Skip to content

Advertisement

  • Poster presentation
  • Open Access

High-dose dobutamine stress magnetic resonance perfusion imaging at 3.0 Tesla

  • 1,
  • 1,
  • 1,
  • 1,
  • 2,
  • 1,
  • 1 and
  • 1
Journal of Cardiovascular Magnetic Resonance201315 (Suppl 1) :P211

https://doi.org/10.1186/1532-429X-15-S1-P211

  • Published:

Keywords

  • Dobutamine
  • Wall Motion Abnormality
  • Steady State Free Precession
  • Magnetic Resonance Perfusion Imaging
  • Steady State Free Precession Sequence

Background

Dobutamine stress magnetic resonance (DSMR-wall motion) has been established as a valuable tool for the detection of inducible wall motion abnormalities. Additional perfusion imaging during DSMR (DSMR-perfusion) was shown to improve sensitivity for the detection of myocardial ischemia. Current experience is based on 1.5T only, mainly due to insufficient image quality of steady state free precession (SSFP) cine imaging at higher field strengths. Recently, image quality and diagnostic accuracy of SSFP sequences was significantly improved by dual-source parallel radiofrequency (RF) transmission for 3.0T. We examined whether the addition of myocardial perfusion imaging during DSMR at 3.0T is feasible and whether it provides incremental benefit for the evaluation of CAD.

Methods

DSMR-wall motion and -perfusion were combined in 48 consecutive patients on 3.0T clinical systems (Philips Achieva and Ingenia, both equipped with a dual-source RF transmission system) applying a standard high dose dobutamine-atropine protocol. Perfusion images were acquired in three short axis views during maximum stress. Wall motion and perfusion images were interpreted sequentially by two blinded readers with invasive coronary angiography serving as the reference standard.

Results

Assessment of wall motion and perfusion at rest and during stress were feasible in 98% of patients. One patient (2%) developed atrial fibrillation during dobutamine infusion and the examination had to be terminated. Two patients (4%) developed wall motion abnormalities before reaching target heart rate and DSMR-perfusion was performed at this time. Mean dobutamine dose was 32±8 µg/kg/min, atropine was given in 28 (58%) patients. Interobserver agreement was very good for DSMR-wall motion (κ 0.88) and -perfusion (κ 0.83). The prevalence of CAD (>70% stenosis) was 64% and involved 45 coronary territories. On a patient basis, diagnostic accuracy of DSMR-wall motion and DSMR-perfusion were similar (Table). DSMR-wall motion correctly identified 28 (62%) territories supplied by a stenotic coronary artery, whereas DSMR-perfusion correctly identified significantly more ischemic territories (n=38, 84%, P<0.002). The ability to recognize a patient as having multivessel disease by more than one territory demonstrating an ischemic reaction was improved significantly by use of DSMR-perfusion (91% vs. 36%, p=0.03, Figure).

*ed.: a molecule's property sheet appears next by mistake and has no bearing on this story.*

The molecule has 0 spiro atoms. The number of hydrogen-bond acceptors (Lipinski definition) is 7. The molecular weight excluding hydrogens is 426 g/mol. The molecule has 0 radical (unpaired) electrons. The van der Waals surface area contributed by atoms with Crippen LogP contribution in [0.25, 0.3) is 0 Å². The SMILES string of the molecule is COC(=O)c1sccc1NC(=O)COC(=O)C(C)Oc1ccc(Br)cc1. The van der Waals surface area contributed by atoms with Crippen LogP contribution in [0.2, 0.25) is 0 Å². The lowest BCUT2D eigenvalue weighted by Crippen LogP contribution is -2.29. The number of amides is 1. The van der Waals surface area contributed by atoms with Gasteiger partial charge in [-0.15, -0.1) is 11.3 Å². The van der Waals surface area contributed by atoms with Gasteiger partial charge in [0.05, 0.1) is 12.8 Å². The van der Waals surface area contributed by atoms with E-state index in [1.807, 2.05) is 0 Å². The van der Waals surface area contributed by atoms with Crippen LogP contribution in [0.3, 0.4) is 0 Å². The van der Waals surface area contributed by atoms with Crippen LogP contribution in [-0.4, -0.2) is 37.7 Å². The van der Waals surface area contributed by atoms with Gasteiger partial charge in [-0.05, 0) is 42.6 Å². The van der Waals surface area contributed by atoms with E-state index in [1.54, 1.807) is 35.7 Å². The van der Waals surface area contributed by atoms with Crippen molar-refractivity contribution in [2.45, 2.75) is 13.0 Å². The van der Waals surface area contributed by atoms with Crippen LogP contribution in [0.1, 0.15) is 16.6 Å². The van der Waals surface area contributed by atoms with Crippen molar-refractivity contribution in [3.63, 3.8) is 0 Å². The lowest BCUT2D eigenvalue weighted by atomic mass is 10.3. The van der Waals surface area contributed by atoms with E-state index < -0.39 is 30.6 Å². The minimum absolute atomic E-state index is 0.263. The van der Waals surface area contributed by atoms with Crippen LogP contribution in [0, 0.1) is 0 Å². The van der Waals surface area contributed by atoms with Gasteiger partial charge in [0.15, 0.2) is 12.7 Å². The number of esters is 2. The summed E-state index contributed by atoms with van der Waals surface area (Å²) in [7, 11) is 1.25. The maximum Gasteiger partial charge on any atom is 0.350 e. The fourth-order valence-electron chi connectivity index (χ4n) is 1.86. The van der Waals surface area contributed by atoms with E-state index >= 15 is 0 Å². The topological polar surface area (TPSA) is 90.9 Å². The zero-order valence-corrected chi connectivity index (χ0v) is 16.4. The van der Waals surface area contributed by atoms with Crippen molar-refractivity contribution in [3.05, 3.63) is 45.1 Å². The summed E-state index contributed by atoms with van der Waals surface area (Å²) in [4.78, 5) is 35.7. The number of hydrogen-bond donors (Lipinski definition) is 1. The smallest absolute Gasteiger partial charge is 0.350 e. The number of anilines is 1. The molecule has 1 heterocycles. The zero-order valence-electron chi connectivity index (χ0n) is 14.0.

Table 1

Diagnostic accuracy of DSMR-wall motion and DSMR-perfusion

 

Sensitivity

Specificity

Accuracy

Coronary stenosis ≥50%

DSMR-wall motion

DSMR-perfusion

P

DSMR-wall motion

DSMR-perfusion

P

DSMR-wall motion

DSMR-perfusion

P

All patients

27/36 (75)

30/36 (83)

0.25

10/11 (91)

10/11 (91)

1

37/47 (79)

40/47 (85)

0.38

Coronary stenosis ≥70%

         

All patients

26/30 (87)

28/30 (93)

0.5

15/17 (88)

14/17 (82)

1

41/47 (87)

42/47 (89)

0.38

values are n (%), P indicates the significance level for differences between DSMR-wall motion and DSMR-perfusion

Figure 1
Figure 1

Patient with stenoses of the LAD- and RCA-territory showing false-negative DSMR-wall motion and true-positive DSMR-perfusion (white arrows), ED=end diastolic, ES=end systolic

Conclusions

DSMR-perfusion is feasible with a high procedural success rate at 3.0T applying dual-source RF transmission and has additional diagnostic value compared to DSMR-wall motion regarding the extent of stress inducible ischemia.

Funding

none

Authors’ Affiliations

(1)
German Heart Institute Berlin, Berlin, Germany
(2)
Philips Health Care, Hamburg, Germany

Copyright

© Gebker et al; licensee BioMed Central Ltd. 2013

This article is published under license to BioMed Central Ltd. This is an Open Access article distributed under the terms of the Creative Commons Attribution License (http://creativecommons.org/licenses/by/2.0), which permits unrestricted use, distribution, and reproduction in any medium, provided the original work is properly cited.

Advertisement